The Air You Breathe Could Be Making You Sick – GreenBuild Day 2

I started my day with GreenBuild‘s Real and Relevant Solutions for Healthy Green Home Design; both speakers were excellent but Dr. Marilyn Black of Greenguard absolutely impressed me with her knowledge, awareness, credibility and commitment to Indoor Air Quality (IAQ) and the healthy home.

Her focus for the last 20 years has been IAQ and the levels of VOCs in homes and their overall impact on family health. Since the development of LEED, she and her team have also been measuring and certifying LEED homes for their IAQ. At present, she is working with 6 LEED homes that are in remediation for IAQ because of absurdly high levels of air contaminants such as formaldehyde, acetaldehyde (a carcinogen), TVOCs (total Volatile Organic Chemicals) and Mercury. All at levels that range for 2x to 6x acceptable levels in a home.

Why is this happeneing? Though all of the root causes are not known, the common factors include:

1. Tightly sealed envelopes, including but not limited to soy based spray foam insulation.

2. Gypsum board and CFLs.

3. Wood floors adhesives and finish and kitchen cabinets with non-certified parts that contained UREA formaldehyde.

4. Systems that did not have good air exchanges.

In one LEED Gold home in Atlanta, there were also toxins from bamboo bedding, plasticizers from lights, ozone from an electrostatic air cleaner (irony?), ammonia from cellulose insulation, and terpene VOCs (lime) that were determined to be from green cleaners.

Was I stunned? Yes. Was I the only one? No. Did everyone in the session seem freaked? YES

What to do with this information?

1. If you are going to create an incredibly tight envelope for your home, you have to think about, plan and implement air exchange. Because LEED homes are sealing cracks they are blocking the natural air infiltration points. This is GREAT for energy management but not good for air quality. Indoor air pollution is residing in homes for a longer period than in the past.

2. Open the windows when the weather permits, let air flow through your home.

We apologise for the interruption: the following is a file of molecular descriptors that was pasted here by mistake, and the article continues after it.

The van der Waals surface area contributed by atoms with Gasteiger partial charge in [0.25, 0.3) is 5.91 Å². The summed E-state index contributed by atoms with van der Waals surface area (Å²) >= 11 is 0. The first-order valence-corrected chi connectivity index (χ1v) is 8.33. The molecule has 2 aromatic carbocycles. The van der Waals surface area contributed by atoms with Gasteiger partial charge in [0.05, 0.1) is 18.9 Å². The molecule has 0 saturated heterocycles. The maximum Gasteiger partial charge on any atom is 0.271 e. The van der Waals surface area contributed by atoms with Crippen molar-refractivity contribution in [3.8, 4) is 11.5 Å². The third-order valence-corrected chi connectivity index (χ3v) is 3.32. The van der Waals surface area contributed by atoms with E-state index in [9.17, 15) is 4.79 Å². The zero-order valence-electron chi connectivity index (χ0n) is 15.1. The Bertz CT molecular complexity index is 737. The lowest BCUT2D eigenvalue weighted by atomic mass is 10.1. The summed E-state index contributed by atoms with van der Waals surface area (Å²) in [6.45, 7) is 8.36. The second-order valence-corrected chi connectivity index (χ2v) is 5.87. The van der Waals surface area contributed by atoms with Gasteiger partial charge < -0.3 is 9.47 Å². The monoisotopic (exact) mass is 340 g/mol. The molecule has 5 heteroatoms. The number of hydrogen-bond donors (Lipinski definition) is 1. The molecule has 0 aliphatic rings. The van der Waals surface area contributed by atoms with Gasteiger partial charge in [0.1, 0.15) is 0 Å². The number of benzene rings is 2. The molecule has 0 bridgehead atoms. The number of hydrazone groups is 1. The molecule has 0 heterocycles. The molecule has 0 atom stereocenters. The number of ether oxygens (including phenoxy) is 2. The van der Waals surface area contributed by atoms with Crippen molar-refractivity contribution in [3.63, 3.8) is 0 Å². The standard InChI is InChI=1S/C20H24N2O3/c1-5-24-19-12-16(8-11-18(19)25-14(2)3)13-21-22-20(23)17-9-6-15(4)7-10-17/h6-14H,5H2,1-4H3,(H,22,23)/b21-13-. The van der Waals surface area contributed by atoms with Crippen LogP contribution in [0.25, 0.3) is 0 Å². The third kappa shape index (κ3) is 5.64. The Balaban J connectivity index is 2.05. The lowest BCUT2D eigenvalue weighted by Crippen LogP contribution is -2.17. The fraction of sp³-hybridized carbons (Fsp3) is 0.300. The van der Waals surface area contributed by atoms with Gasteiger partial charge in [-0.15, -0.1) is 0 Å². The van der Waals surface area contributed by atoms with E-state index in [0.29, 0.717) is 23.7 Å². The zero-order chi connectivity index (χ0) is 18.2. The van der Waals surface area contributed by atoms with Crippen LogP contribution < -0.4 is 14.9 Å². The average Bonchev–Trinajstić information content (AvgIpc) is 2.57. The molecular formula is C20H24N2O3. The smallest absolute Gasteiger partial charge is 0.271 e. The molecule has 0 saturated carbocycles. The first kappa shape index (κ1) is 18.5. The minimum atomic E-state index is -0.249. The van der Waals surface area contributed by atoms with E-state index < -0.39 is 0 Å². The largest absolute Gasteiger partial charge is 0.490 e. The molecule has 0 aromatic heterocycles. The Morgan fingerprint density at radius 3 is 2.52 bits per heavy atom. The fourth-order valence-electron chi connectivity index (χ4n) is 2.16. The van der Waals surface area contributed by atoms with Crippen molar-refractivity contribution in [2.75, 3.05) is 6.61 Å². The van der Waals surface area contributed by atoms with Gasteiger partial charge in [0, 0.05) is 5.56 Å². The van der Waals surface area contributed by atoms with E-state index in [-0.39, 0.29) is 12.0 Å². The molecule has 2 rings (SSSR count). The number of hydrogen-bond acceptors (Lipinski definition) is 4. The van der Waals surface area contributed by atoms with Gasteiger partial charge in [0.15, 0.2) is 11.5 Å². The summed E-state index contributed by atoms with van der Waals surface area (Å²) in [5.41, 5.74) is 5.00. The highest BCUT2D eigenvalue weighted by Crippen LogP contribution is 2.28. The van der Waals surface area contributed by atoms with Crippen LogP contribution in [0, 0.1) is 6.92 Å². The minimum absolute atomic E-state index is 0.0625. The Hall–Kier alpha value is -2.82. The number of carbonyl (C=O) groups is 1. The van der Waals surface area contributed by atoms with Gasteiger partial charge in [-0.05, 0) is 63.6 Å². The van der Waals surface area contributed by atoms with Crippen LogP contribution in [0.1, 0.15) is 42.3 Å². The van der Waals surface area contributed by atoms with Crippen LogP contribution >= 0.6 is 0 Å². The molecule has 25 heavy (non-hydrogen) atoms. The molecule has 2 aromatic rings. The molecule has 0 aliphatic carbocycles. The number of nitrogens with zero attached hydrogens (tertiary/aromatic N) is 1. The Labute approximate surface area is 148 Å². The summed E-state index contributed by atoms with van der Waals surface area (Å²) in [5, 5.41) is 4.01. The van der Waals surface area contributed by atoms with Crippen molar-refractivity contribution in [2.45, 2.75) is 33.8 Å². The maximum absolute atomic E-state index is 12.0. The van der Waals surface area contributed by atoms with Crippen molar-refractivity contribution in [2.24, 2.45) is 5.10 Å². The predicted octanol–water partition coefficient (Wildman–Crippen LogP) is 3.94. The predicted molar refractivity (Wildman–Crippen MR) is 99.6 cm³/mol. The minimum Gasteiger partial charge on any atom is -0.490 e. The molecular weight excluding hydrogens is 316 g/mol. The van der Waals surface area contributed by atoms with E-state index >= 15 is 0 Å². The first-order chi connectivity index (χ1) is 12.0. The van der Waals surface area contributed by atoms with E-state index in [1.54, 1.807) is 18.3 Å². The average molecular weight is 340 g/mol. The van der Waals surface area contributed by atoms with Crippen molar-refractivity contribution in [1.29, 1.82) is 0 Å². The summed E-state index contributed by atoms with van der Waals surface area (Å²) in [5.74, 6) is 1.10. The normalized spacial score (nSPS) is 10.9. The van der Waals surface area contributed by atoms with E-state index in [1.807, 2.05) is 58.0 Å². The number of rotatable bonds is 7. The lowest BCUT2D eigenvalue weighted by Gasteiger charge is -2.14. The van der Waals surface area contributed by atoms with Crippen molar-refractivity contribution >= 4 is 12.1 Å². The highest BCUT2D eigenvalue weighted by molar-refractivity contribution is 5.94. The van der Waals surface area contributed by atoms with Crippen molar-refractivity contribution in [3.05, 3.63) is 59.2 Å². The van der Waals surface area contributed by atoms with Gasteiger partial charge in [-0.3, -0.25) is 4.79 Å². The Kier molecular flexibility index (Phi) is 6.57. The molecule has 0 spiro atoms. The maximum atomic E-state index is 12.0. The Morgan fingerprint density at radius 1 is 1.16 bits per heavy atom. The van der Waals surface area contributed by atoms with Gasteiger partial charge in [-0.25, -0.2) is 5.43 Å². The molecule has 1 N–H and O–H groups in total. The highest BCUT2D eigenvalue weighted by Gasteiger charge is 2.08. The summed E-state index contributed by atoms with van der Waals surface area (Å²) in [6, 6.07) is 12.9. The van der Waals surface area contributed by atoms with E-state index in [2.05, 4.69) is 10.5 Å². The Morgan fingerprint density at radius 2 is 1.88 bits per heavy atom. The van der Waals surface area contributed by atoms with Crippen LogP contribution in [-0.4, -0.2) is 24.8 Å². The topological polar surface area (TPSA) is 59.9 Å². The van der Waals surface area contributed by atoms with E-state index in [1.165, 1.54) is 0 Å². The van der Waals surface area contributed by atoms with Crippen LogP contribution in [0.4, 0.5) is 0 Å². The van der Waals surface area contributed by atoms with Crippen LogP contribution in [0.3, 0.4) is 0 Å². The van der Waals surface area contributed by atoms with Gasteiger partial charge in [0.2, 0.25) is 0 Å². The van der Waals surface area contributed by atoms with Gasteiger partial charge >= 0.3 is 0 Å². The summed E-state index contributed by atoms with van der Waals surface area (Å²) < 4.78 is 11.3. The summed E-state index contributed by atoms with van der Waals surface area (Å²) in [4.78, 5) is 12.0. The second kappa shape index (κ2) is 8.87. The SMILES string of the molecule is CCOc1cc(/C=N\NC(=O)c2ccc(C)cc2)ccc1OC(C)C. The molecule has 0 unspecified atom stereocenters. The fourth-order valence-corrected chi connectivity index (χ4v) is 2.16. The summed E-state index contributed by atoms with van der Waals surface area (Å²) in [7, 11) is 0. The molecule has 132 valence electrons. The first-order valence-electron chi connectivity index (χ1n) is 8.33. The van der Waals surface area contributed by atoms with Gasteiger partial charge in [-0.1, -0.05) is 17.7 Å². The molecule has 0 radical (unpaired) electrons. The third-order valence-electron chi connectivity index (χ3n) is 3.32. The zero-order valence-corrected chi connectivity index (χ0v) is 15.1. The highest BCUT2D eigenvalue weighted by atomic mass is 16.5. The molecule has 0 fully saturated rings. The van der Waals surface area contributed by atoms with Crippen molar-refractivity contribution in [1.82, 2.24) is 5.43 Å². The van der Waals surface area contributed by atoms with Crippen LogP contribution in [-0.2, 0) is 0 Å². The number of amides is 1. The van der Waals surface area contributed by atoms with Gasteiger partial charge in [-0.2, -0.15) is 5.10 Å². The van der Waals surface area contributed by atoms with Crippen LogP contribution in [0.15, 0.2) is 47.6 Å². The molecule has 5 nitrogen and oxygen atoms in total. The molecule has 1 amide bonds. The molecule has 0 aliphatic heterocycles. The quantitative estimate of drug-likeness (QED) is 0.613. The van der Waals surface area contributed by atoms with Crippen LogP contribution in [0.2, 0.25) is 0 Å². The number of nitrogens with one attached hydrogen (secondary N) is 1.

3. Install a central vac so particulates are exhausted outside of the home.

4. Make sure during the installation process that anything that is wet is allowed to dry FULLY before you bring in any absorbent product. Install carpets after your paint is dry. Install gypsum after foam insulation is fully cured. This prevents the dry product from absorbing moisture.

4. Most importantly, don’t bring VOCs into your home. Flush out the system before you move into the home. Contaminant control is the first step. Evaluate your cleaning products, cabinets, woodwork, paint, furniture, bedding, and so forth. Just don’t introduce VOCs into your home.

To be clear, this is a significant problem. From asthma to autism, the chemicals found in our homes our impacting our health and our childrens’ health. Rashes, flu-like symptoms, allergies, asthama or worse are occuring more and more frequently and the common root cause is the air we breathe.

We can manage this and we can win but we have to commit to stopping VOC emissions at home.

Get more information at Greenguard.

KDL | find me on Twitter: newscaster


One Response

  1. I forgot to mention one other item that was highly recommended. Builders doing LEED projects should increase their E&O insurance to at least $2M.

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